Protests resolved, GSA launches agile BPA
- By Mark Rockwell
- Dec 18, 2015
The final protest of the General Services Administration's blanket purchase agreement for agile development has been resolved. The agency said on Dec. 17 that the unrestricted portion of the contracting vehicle is open for business and has added a 17th contractor.
"Today, we're pleased to officially say that Pool Three of the agile blanket purchase agreement is launched," wrote V. David Zvenyach, acquisition management director at 18F, in a blog post. "Although we announced the awardees earlier this year, there were multiple protests related to the agile BPA. Last night, we learned that the final protest has been resolved, which means we can soon begin awarding work under the agile BPA."
The agency announced the contracting vehicle almost a year ago to keep in step with the quickening pace of agile development cycles and the associated need for speedier software acquisitions. GSA’s novel approach to the $25 million BPA prompted more questions than anticipated and confounded some vendors, resulting in two delays in the release of the final request for proposals.
Unlike typical contract vehicles, 18F's agile BPA sought to pool GSA Schedule 70 vendors for rapid agile or DevOps work on projects with 18F and partner agencies. Would-be vendors had to offer a functional project, not just a written proposal, to seal the deal using datasets from the Food and Drug Administration.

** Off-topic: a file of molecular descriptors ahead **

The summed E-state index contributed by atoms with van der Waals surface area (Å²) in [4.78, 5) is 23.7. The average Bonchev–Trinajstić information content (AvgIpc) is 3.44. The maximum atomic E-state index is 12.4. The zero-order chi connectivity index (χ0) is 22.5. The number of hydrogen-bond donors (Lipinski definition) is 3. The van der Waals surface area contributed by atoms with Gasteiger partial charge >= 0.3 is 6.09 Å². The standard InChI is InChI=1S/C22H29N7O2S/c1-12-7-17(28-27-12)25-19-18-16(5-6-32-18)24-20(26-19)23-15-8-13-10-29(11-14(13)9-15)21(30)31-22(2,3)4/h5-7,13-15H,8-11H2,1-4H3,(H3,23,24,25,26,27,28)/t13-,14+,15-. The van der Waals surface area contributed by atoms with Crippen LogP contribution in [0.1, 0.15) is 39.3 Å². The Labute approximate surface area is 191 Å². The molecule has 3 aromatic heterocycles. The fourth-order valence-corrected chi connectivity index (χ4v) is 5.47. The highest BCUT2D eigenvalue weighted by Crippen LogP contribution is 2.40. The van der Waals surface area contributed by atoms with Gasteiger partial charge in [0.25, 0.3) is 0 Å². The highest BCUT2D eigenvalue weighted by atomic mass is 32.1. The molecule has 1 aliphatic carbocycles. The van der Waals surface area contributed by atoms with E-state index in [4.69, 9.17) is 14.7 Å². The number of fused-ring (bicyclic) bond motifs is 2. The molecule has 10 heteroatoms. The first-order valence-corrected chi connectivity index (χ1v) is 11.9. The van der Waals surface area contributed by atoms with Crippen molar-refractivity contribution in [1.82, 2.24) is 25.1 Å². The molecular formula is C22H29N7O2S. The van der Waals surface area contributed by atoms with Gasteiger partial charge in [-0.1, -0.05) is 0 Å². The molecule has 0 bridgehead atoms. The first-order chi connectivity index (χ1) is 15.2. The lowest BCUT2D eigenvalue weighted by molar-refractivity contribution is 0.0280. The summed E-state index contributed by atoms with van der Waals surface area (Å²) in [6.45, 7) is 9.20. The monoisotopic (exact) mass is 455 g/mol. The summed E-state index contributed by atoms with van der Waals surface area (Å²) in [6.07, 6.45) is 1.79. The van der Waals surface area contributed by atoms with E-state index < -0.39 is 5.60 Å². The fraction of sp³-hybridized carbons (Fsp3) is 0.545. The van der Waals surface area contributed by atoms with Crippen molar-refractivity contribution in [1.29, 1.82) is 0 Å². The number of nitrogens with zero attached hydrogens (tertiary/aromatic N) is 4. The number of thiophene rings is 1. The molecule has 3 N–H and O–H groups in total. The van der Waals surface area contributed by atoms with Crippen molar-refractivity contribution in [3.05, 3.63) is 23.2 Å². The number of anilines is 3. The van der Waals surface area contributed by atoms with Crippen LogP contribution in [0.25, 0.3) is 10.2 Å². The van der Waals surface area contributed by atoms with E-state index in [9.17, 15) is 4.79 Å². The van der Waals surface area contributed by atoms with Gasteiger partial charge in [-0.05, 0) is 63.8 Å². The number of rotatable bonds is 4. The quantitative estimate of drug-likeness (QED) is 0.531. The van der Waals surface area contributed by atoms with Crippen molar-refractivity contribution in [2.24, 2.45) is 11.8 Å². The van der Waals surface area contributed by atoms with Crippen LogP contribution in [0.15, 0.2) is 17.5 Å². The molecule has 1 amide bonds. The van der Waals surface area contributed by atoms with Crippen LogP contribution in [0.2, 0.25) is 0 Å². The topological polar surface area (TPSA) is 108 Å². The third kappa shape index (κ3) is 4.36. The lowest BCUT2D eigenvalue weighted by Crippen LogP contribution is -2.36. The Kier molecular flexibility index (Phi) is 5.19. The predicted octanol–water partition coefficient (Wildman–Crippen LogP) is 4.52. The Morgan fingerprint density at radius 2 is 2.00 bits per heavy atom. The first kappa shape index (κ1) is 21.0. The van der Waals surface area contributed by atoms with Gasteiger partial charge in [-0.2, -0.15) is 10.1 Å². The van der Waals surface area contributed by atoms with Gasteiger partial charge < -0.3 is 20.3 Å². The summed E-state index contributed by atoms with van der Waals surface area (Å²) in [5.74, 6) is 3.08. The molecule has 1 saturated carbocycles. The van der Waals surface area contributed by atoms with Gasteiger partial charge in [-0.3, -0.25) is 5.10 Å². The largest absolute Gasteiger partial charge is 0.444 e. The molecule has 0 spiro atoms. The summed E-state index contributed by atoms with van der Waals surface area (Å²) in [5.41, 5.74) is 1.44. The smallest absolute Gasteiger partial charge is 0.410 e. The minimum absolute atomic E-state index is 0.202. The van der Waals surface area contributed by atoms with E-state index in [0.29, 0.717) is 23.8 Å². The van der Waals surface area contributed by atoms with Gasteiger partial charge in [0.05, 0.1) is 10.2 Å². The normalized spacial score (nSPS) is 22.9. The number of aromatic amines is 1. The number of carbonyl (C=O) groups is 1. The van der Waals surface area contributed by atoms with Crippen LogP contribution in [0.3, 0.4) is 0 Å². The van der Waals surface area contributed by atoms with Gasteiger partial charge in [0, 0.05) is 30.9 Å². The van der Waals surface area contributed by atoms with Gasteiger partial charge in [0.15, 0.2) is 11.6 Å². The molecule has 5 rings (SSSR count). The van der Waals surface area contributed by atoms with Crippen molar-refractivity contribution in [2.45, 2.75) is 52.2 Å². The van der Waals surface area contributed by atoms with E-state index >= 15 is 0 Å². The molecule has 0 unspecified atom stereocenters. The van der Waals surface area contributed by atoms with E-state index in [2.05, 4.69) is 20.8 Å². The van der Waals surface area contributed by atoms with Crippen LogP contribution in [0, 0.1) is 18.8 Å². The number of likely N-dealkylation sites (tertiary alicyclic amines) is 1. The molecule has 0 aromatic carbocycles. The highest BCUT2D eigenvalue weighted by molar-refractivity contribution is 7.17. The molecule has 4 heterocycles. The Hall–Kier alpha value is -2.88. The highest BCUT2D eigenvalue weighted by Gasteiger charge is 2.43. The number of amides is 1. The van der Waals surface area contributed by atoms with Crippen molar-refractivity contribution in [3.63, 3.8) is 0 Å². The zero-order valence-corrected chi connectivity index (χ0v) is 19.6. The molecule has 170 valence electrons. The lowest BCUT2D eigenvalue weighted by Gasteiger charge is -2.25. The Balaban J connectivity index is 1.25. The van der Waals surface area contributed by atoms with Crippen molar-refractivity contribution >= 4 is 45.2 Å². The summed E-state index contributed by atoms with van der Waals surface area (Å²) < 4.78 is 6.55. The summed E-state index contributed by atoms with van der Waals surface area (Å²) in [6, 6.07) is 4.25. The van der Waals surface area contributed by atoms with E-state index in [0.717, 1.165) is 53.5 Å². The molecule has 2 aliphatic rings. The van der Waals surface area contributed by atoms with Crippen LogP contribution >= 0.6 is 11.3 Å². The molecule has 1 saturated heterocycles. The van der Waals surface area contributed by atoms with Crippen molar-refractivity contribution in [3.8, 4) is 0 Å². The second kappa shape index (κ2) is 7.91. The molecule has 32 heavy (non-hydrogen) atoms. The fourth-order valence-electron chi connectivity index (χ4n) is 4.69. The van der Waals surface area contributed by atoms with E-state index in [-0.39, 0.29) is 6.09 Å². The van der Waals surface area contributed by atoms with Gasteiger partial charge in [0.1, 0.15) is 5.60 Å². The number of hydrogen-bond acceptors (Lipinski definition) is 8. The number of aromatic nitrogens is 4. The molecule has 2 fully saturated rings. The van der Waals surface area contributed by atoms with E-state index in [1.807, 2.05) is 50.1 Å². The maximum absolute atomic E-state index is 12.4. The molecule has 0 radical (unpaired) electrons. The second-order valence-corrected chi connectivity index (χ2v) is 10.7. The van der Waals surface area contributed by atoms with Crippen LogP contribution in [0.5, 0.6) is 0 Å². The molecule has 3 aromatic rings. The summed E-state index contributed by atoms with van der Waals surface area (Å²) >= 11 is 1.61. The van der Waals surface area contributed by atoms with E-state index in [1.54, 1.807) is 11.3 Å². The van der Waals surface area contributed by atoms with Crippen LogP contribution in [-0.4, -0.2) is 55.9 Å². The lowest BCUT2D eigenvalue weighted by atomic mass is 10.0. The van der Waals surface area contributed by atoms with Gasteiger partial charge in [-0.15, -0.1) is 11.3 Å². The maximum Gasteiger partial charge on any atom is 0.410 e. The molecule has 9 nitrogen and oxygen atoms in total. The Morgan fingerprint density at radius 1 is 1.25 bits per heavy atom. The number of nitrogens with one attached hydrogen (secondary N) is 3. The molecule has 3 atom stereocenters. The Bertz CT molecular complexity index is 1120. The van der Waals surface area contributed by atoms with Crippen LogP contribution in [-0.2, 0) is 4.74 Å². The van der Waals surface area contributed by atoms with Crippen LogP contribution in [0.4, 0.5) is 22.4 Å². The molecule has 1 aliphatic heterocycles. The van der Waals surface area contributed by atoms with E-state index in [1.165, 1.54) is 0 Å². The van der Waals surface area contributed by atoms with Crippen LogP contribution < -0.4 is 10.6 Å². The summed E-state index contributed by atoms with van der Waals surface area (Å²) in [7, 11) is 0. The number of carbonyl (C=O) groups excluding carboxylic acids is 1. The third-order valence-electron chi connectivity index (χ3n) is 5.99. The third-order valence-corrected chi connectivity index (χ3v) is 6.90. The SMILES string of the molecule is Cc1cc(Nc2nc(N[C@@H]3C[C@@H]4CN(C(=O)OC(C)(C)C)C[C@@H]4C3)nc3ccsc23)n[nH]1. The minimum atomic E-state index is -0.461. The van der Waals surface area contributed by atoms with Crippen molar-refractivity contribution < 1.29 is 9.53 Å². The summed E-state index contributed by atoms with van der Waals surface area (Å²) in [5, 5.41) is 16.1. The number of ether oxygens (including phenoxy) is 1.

In August, 18F announced 16 vendors for the BPA. Since then a new vendor was added: InQbation. The company describes itself on its website as an early-stage business startup accelerator, whose brands include Schedule 70 contract holder and web designer Agileana and web content management provider Balystic.
Mark Rockwell is a senior staff writer at FCW, whose beat focuses on acquisition, the Department of Homeland Security and the Department of Energy.
Before joining FCW, Rockwell was Washington correspondent for Government Security News, where he covered all aspects of homeland security from IT to detection dogs and border security. Over the last 25 years in Washington as a reporter, editor and correspondent, he has covered an increasingly wide array of high-tech issues for publications like Communications Week, Internet Week, Fiber Optics News, tele.com magazine and Wireless Week.
Rockwell received a Jesse H. Neal Award for his work covering telecommunications issues, and is a graduate of James Madison University.
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